A monthly growers advice column by Courtney Hackney. Hackneau@comcast.net
Most orchids grown by hobbyists are tropical in nature. That term was once thought to mean “hot and steamy” and tens of thousands of orchids imported to Europe in the 19th Century perished as a result. Many tropical orchids prefer cool nights because they or their ancestors evolved in higher tropical elevations or were subjected to cool breezes during the day. There are some species that do come from hot and steamy places and the challenge for orchid hobbyists is to grow them all in one place, whether it is a windowsill or greenhouse.
Commercial orchid nurseries and large private collections often have individual growing areas devoted to orchids that derive from different tropical habitats. Cymbidiums prefer and even require cool temperatures to flower well. Many claim that they flower best when nighttime temperatures reach near freezing. Laelia anceps also prefers these cool night temperatures and it is common to find them with Cymbidiums in California. While L anceps and members of the Cymbidium genus are not related, they come from similar habitats and so require similar growing conditions.
At the other end of the spectrum are species that come from tropical lowlands. Many Phalaenopsis species come from parts of the world where temperatures are always warm to hot and these species not only tolerate, but grow best when both day and night temperatures are warm. There are, however, other members of the Phalaenopsis genus that come from the foothills of the Himalayas and do not tolerate hot steamy conditions. Some would grow best with cymbidiums in a cool house. Thus, simply knowing the name of a group of orchids does not always inform one of the best temperature in which to grow an individual orchid.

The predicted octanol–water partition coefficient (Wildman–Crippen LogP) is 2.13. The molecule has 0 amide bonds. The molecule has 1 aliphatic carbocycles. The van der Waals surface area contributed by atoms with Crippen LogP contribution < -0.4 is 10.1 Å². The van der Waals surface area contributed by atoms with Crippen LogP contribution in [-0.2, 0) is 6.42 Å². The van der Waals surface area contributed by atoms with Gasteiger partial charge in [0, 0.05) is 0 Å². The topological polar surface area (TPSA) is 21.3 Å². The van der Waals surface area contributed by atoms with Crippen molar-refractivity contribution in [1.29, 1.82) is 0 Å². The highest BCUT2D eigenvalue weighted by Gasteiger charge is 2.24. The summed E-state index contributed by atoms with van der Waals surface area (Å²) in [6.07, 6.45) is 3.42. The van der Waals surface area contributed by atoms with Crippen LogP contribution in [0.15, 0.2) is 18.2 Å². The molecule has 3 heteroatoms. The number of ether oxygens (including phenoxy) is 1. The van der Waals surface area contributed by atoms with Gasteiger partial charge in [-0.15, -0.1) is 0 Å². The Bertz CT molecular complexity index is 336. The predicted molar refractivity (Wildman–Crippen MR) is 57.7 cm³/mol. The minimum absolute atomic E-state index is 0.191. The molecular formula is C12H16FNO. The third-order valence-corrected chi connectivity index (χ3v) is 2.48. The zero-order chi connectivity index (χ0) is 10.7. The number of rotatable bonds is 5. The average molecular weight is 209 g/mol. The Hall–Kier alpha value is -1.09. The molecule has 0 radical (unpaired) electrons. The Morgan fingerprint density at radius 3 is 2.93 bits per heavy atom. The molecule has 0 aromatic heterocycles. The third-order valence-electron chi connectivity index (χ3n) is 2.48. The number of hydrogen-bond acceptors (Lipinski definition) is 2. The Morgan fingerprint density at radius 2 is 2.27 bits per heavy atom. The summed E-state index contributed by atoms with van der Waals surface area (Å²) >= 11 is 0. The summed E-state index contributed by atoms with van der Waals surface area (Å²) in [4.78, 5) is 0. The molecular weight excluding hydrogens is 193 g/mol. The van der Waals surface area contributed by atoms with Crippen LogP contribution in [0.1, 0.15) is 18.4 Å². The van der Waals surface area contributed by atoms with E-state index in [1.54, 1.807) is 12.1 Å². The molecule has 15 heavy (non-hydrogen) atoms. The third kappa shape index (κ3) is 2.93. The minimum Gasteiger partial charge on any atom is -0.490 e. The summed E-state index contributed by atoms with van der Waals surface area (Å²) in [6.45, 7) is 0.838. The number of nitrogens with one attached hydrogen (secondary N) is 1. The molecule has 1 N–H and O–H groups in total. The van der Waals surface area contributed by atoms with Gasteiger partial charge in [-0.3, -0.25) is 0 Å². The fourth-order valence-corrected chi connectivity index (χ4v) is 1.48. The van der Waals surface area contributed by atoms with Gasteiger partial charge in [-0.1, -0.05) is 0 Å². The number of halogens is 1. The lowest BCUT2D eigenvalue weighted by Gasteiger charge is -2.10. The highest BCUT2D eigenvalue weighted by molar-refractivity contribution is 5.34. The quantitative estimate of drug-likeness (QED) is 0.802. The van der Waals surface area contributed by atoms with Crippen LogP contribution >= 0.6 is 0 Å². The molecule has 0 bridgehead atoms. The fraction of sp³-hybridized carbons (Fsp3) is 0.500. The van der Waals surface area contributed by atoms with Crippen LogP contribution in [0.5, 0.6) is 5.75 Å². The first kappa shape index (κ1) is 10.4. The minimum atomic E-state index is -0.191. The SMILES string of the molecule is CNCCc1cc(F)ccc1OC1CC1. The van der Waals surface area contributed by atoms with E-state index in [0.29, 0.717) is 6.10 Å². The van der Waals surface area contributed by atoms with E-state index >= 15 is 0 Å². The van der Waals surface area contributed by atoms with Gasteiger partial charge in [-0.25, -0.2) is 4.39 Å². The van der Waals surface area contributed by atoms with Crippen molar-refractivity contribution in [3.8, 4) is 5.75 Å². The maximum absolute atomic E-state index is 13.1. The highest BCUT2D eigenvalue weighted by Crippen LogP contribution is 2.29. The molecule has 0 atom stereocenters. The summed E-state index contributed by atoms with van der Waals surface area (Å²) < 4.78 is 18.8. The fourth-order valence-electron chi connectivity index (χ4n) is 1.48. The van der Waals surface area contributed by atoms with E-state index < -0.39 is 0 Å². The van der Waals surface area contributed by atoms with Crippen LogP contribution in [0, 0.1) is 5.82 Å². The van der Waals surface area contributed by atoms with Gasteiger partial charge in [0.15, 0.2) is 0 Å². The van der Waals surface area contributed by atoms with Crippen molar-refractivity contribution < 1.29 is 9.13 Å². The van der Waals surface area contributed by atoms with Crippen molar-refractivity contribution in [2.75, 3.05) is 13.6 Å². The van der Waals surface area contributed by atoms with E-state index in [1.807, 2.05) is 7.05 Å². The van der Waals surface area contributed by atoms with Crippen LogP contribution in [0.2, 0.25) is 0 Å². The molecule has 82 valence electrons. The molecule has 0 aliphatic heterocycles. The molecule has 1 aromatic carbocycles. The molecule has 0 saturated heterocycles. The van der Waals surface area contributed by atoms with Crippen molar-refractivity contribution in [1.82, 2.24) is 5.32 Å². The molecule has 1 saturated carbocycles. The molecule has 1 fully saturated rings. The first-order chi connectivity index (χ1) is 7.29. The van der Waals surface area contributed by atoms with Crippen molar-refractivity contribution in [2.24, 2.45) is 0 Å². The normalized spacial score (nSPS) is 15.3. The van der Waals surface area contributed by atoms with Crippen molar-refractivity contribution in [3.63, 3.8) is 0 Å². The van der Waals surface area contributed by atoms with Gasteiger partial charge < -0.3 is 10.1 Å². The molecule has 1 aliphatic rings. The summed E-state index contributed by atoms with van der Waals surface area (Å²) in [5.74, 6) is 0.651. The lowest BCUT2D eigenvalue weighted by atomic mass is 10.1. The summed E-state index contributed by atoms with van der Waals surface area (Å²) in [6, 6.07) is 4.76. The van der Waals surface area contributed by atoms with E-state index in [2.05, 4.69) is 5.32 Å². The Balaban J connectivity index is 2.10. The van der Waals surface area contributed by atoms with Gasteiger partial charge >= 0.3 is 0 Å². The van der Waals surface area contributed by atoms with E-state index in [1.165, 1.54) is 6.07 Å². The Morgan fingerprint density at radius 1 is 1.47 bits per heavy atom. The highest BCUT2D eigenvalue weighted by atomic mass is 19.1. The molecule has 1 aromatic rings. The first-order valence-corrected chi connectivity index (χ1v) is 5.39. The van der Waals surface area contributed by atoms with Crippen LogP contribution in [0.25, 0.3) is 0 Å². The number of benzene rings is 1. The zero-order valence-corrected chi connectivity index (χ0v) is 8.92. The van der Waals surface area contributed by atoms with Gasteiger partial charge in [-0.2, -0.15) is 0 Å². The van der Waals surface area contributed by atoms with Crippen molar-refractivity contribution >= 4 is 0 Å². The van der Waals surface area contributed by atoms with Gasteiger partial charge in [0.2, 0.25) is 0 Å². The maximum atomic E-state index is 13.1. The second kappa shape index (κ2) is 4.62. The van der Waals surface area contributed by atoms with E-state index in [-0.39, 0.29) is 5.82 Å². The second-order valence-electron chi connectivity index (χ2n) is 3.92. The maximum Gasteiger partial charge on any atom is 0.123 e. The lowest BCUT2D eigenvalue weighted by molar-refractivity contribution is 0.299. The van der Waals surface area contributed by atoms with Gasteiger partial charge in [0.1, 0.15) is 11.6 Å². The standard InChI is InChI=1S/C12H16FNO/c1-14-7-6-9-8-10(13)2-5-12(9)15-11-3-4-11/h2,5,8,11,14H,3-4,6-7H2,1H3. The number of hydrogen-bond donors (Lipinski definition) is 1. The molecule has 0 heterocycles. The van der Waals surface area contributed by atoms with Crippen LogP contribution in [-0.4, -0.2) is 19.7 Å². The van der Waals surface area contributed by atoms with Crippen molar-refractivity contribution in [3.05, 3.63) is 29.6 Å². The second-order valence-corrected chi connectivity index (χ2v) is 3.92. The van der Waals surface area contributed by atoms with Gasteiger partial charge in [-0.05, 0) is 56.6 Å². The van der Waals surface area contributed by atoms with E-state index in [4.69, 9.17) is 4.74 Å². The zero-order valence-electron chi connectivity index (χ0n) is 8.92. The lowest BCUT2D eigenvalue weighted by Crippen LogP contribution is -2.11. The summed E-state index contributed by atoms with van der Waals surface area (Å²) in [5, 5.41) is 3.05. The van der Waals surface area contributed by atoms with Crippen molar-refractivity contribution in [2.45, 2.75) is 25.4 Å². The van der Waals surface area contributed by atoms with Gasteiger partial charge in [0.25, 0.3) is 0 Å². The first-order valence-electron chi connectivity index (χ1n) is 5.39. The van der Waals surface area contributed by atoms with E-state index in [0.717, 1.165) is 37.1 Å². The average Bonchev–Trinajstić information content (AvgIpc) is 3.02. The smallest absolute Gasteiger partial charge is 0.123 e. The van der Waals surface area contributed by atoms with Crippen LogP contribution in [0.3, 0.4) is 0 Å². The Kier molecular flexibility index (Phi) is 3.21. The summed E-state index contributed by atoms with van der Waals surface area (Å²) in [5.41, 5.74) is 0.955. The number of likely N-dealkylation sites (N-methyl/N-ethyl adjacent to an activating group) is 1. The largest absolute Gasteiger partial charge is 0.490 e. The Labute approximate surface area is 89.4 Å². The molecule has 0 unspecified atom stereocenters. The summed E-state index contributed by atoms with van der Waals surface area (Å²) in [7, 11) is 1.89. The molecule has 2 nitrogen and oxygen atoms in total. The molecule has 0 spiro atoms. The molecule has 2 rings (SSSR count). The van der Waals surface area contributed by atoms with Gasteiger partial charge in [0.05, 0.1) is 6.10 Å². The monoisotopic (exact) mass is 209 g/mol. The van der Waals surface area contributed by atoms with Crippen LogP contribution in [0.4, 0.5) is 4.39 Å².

This time of year most hobbyists are temperature conscious, especially those who grow outdoors for part of the year. How much cold will my orchids tolerate is a common question? Of course, there is no simple answer to that question given the previous discussion. No tropical orchid though should be allowed to freeze or be exposed to freezing conditions. Even those few species that come from climates where freezes are common suffer. In Nature, these species often have protected tubers or bulbs under the soil or dead leaves. A hobbyist in North Carolina once reported finding an equitant oncidium flowering in spring among leaves where it had fallen the previous summer during a hurricane; surviving a winter with temperatures below 20 F protected by dead leaves that had accumulated.
Cymbidiums are often seen with frost on their leaves, but frost can occur at temperatures much warmer than the freezing point. When the temperature within an orchid leaf goes below the freezing point, water in leaves forms crystals that tear plant cells, killing them. The next day when the temperature warms, leaves turn to mush as bacteria and fungi invade the broken cells. Obviously, other types of plants can survive freezing temperatures and do so by adding substances to their cells that either prevent crystal formation or lower the freezing temperature.
The only exception to orchids dieing when frozen seems to arise when orchids are dehydrated. Under these conditions sugars and other dissolved materials within the cells are concentrated and prevent crystals from forming. There are numerous accounts of hobbyists returning home, after a sudden emergency to find their orchids still alive, despite no heat in sub-freeing conditions. A number of Chinese wholesale nurseries even intentionally dehydrate blooming sized phalaenopsis to the point where they can be rolled up and placed in small tubes for shipping to Europe and the U.S. This not only greatly reduces shipping costs, but almost eliminates the danger of freezing in the unheated cargo areas of jets. Once they arrive, they are potted in sphagnum and re-hydrated without damage to tissues.